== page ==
Anton: Well, it was thrilling. I’ve never been so close to a big cat like that. I’m not a sort of gun-toting sort of person. So I had to learn to look as if I knew what to do with a rifle, but in a way it was quite kind of good that I didn’t look completely at home, because I think that was part of the fun of it. Of course, he comes up with the goods and it’s quite nice that you have a very unlikely sort of hero. Yes, so it was fun and very gratifying to suddenly be the one who saves the day.

Jace: Does his action here, the killing of the tiger and the saving of Endeavour, balance the scales, as it were, for Bright, who couldn’t save McKendrick in India?

Anton: Oh, that’s interesting. I hadn’t… I– To be honest, I hadn’t… I hadn’t thought of that.

I don’t think it balances the scales any more than, you know, any of us who regrets something we’ve done in the past. We might do something that appears a sort of vindicating activity, you know, that we might think, “Well that now makes up for that.”

Logically yes, but I think, no. It’s more complex, isn’t it? Psychologically if we’ve fallen short in some way, even in a very mundane way, you know…I don’t think just doing a good deed, necessarily wipes that out.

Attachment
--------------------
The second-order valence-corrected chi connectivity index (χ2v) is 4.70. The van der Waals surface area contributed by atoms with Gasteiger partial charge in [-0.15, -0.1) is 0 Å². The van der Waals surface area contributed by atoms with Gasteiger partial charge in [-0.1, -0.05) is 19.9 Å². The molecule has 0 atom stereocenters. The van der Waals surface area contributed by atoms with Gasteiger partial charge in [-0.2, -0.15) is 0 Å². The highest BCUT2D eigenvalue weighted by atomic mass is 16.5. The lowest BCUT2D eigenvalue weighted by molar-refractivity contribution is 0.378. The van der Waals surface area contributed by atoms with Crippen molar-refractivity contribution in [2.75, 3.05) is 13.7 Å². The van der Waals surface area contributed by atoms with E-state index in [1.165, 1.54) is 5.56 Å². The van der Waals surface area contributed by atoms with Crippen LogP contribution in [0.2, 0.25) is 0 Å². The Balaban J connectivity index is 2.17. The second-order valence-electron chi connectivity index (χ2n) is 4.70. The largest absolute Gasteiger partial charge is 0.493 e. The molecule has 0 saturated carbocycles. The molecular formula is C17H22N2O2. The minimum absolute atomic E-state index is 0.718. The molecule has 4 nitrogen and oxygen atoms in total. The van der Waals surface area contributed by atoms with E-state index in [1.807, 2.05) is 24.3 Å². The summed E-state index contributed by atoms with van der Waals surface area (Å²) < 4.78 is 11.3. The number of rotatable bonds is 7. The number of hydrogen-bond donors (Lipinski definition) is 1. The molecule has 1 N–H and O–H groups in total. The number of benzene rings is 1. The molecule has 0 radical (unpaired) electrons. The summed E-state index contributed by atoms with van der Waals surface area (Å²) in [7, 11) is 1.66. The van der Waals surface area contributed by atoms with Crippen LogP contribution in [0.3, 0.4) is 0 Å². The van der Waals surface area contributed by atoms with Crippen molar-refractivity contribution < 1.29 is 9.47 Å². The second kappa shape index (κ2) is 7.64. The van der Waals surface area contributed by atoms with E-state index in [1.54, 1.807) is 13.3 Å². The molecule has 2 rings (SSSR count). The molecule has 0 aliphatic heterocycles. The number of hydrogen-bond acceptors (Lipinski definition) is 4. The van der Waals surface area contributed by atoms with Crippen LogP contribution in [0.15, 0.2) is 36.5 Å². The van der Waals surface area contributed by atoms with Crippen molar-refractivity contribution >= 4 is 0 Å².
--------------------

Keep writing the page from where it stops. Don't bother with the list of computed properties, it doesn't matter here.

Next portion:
It’s something he’ll always carry with him, and in that respect. I think it’s very typical of the human condition. It’s that lovely paradox, isn’t it, that every moment is new and potentially can change a future, but I don’t think it necessarily changes the past.

Jace: I love the dynamic this season between Bright and WPC Trewlove who arrives at Cowley.

Anton: Oh yes.

Jace: What do you make of their rapport?

Anton: Well, I’m loathe to say too much about where I have a suspicion this is all going, but there is a moment when Trewlove arrives when there’s a rather curious chemistry, and I think one could be forgiven for thinking, “Oh my goodness. Is Bright, enamored of this young– much younger woman? And if so, is that kind of a bit tasteless? Is that…What’s actually going on there?” I think something will be revealed, which is quite surprising. I can’t go into it. I’ve just had a hint from the writers that something that occurs a little bit later, and it’s to do with that scene that we didn’t get to do in the, in his house…But he clearly has an affection for this young woman, and he recognizes a real policing instinct in her that is lacking in a lot of his other officers.